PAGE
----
For many engineers, their first action after getting a cup of coffee when they get to work is to check their email and their company's intranet to find out the status of the projects they're working on. Later, they'll browse for parts and information. Some will use configurators on suppliers' websites to calculate which components will fit their design needs, and others will actually download CAD drawings for parts.
The Internet has become a vital tool for engineers. And, Internet activity is only going to get brisker.
Many suppliers are upgrading their own websites to provide configurators and the capability for CAD-drawing downloads. "It can be a great time saver," says Jim Grady, manager of engineering data management at fastener and latch supplier Southco (www.southco.com). That's not just Grady's opinion either. The company recently surveyed customers to find out what enhancements they should make to their website to increase its usefulness. Survey participants said: CAD drawings.
In response, Southco recently added SolidWorks (www.solidworks.com) 3D PartStream tool to its website, enabling engineers to preview solid models of Southco parts before downloading a file. The site makes downloadable CAD files available in 15 different software formats, including Pro/ENGINEER (www.ptc.com), CATIA (www.3ds.com), SolidWorks, and others.
Southco also joins the growing list of suppliers enhancing their website with PartStream. Linear-motion-components supplier Nook Industries (www.nookindustries.com) has also used 3D PartStream to build its online catalog of parts and provide configurable 3D models for engineers. Likewise, Pacific Bearing (www.pacific-bearing.com) uses PartStream to enable its visitors to configure, view, and download 2D and 3D drawings of its products. In addition, Omron (www.omron.com) is using Partstream to assist engineers in finding what they need.
Of course, many companies are finding other ways to develop configurators and enable downloads. CAD downloads have been available on fastener supplier PennEngineering's website for a while. At www.pennfast.com, engineers can go to a CAD parts library and download drawings in IGES and DXF formats and convert them to Pro/ENGINEER or SolidWorks models. The website also includes a message board where engineers can ask questions and answer others' questions.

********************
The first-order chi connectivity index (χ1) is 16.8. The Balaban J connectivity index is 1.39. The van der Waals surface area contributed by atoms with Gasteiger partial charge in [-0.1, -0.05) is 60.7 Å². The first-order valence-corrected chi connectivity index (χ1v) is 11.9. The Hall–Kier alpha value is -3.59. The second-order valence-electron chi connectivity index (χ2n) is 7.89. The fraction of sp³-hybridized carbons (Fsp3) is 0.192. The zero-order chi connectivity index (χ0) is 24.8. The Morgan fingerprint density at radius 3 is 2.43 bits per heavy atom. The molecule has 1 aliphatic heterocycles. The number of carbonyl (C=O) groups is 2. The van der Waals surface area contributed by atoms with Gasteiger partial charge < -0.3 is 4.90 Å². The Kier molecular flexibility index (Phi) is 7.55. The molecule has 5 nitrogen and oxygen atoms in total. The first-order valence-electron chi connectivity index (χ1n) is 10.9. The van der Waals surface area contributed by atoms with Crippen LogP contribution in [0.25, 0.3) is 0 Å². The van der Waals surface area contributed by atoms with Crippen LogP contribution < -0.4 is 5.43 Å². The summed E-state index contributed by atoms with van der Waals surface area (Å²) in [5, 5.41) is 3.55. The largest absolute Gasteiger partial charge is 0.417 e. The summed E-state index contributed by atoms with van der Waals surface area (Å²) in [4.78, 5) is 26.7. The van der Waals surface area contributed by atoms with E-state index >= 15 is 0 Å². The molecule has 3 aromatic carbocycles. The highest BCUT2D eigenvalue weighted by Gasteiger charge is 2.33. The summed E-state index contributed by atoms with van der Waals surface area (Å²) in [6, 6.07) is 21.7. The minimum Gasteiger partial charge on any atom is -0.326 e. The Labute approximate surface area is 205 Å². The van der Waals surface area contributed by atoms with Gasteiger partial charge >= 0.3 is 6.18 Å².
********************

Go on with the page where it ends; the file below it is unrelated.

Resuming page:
Downloadable CAD models are also available from fluid-components supplier Swagelok (www.swagelok.com). That website, which has won numerous awards for its ease of use, also includes a configurator.
Clippard Instrument Laboratory (www.clippard.com), which supplies pneumatic and electronic control devices, also has a configurator that engineers can use to size its valves and cylinders.
Ball screw manufacturer Steinmeyer (www.steinmeyer.com) includes on its website a design tool that helps engineers select the ball screw from the company's shelves that best fits their needs.
Circuit-materials supplier Rogers Corp. (www.rogerscorporation.com) includes, among other features, a microwave impedance calculator. The Java applet enables engineers to calculate transmission-line losses and temperature rises and get line widths calculations for stripline and microstrip circuits.
These and many other examples illustrate the kinds of features that are making the Internet a valuable tool for engineers.
Reach Teague firstname.lastname@example.org.